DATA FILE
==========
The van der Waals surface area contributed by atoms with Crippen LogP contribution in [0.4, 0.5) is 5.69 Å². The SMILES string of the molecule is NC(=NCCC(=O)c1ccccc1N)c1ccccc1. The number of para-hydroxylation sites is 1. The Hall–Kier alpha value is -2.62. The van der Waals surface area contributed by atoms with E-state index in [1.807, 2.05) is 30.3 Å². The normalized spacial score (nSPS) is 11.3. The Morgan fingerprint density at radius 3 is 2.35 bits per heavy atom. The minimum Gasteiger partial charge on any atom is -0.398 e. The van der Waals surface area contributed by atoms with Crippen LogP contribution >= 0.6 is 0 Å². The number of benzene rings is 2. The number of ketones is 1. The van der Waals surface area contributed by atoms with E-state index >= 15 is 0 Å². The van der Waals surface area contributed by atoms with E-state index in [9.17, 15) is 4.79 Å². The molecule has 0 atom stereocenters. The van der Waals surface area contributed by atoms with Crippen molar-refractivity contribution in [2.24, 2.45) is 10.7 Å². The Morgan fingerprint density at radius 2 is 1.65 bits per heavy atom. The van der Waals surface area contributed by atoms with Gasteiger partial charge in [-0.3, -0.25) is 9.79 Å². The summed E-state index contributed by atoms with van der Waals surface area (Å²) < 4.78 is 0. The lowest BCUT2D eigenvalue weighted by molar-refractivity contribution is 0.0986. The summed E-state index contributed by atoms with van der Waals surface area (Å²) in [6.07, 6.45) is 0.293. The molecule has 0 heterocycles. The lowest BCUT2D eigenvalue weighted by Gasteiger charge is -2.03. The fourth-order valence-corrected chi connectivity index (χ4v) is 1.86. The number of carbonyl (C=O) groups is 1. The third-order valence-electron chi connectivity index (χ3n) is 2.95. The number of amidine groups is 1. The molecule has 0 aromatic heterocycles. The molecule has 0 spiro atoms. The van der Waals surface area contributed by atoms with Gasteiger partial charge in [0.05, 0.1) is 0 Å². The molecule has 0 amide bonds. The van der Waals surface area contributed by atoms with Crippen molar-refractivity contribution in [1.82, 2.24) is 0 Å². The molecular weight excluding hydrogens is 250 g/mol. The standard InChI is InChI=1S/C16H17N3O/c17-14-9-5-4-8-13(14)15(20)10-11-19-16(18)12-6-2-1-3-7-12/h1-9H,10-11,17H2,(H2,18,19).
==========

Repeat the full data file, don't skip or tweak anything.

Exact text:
The van der Waals surface area contributed by atoms with Crippen LogP contribution in [0.4, 0.5) is 5.69 Å². The SMILES string of the molecule is NC(=NCCC(=O)c1ccccc1N)c1ccccc1. The number of para-hydroxylation sites is 1. The Hall–Kier alpha value is -2.62. The van der Waals surface area contributed by atoms with E-state index in [1.807, 2.05) is 30.3 Å². The normalized spacial score (nSPS) is 11.3. The Morgan fingerprint density at radius 3 is 2.35 bits per heavy atom. The minimum Gasteiger partial charge on any atom is -0.398 e. The van der Waals surface area contributed by atoms with Crippen LogP contribution >= 0.6 is 0 Å². The number of benzene rings is 2. The number of ketones is 1. The van der Waals surface area contributed by atoms with E-state index >= 15 is 0 Å². The van der Waals surface area contributed by atoms with E-state index in [9.17, 15) is 4.79 Å². The molecule has 0 atom stereocenters. The van der Waals surface area contributed by atoms with Crippen molar-refractivity contribution in [2.24, 2.45) is 10.7 Å². The Morgan fingerprint density at radius 2 is 1.65 bits per heavy atom. The van der Waals surface area contributed by atoms with Gasteiger partial charge in [-0.3, -0.25) is 9.79 Å². The summed E-state index contributed by atoms with van der Waals surface area (Å²) < 4.78 is 0. The lowest BCUT2D eigenvalue weighted by molar-refractivity contribution is 0.0986. The summed E-state index contributed by atoms with van der Waals surface area (Å²) in [6.07, 6.45) is 0.293. The molecule has 0 heterocycles. The lowest BCUT2D eigenvalue weighted by Gasteiger charge is -2.03. The fourth-order valence-corrected chi connectivity index (χ4v) is 1.86. The number of carbonyl (C=O) groups is 1. The third-order valence-electron chi connectivity index (χ3n) is 2.95. The number of amidine groups is 1. The molecule has 0 aromatic heterocycles. The molecule has 0 spiro atoms. The van der Waals surface area contributed by atoms with Gasteiger partial charge in [0.05, 0.1) is 0 Å². The molecule has 0 amide bonds. The van der Waals surface area contributed by atoms with Crippen molar-refractivity contribution in [1.82, 2.24) is 0 Å². The molecular weight excluding hydrogens is 250 g/mol. The standard InChI is InChI=1S/C16H17N3O/c17-14-9-5-4-8-13(14)15(20)10-11-19-16(18)12-6-2-1-3-7-12/h1-9H,10-11,17H2,(H2,18,19).